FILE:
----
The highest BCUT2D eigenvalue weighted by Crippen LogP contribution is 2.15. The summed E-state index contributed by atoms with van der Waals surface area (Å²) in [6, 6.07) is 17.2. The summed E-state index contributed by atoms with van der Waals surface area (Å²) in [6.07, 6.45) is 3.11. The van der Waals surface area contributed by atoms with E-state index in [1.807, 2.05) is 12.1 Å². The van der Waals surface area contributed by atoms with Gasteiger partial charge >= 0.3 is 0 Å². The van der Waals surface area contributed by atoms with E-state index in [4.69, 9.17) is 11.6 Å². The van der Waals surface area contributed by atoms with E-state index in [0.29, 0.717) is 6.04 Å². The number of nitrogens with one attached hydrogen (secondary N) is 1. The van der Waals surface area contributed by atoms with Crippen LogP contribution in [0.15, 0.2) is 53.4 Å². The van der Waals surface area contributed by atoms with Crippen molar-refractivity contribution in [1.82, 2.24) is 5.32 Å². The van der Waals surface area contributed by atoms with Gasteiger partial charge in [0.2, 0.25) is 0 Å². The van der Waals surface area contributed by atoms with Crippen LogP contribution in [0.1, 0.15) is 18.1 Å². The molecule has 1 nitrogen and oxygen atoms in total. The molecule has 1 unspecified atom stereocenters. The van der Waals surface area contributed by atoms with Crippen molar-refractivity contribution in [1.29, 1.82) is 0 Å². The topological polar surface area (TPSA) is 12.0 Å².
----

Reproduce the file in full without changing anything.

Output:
The highest BCUT2D eigenvalue weighted by Crippen LogP contribution is 2.15. The summed E-state index contributed by atoms with van der Waals surface area (Å²) in [6, 6.07) is 17.2. The summed E-state index contributed by atoms with van der Waals surface area (Å²) in [6.07, 6.45) is 3.11. The van der Waals surface area contributed by atoms with E-state index in [1.807, 2.05) is 12.1 Å². The van der Waals surface area contributed by atoms with Gasteiger partial charge >= 0.3 is 0 Å². The van der Waals surface area contributed by atoms with E-state index in [4.69, 9.17) is 11.6 Å². The van der Waals surface area contributed by atoms with E-state index in [0.29, 0.717) is 6.04 Å². The number of nitrogens with one attached hydrogen (secondary N) is 1. The van der Waals surface area contributed by atoms with Crippen LogP contribution in [0.15, 0.2) is 53.4 Å². The van der Waals surface area contributed by atoms with Crippen molar-refractivity contribution in [1.82, 2.24) is 5.32 Å². The van der Waals surface area contributed by atoms with Gasteiger partial charge in [0.2, 0.25) is 0 Å². The van der Waals surface area contributed by atoms with Crippen LogP contribution in [0.1, 0.15) is 18.1 Å². The molecule has 1 nitrogen and oxygen atoms in total. The molecule has 1 unspecified atom stereocenters. The van der Waals surface area contributed by atoms with Crippen molar-refractivity contribution in [1.29, 1.82) is 0 Å². The topological polar surface area (TPSA) is 12.0 Å².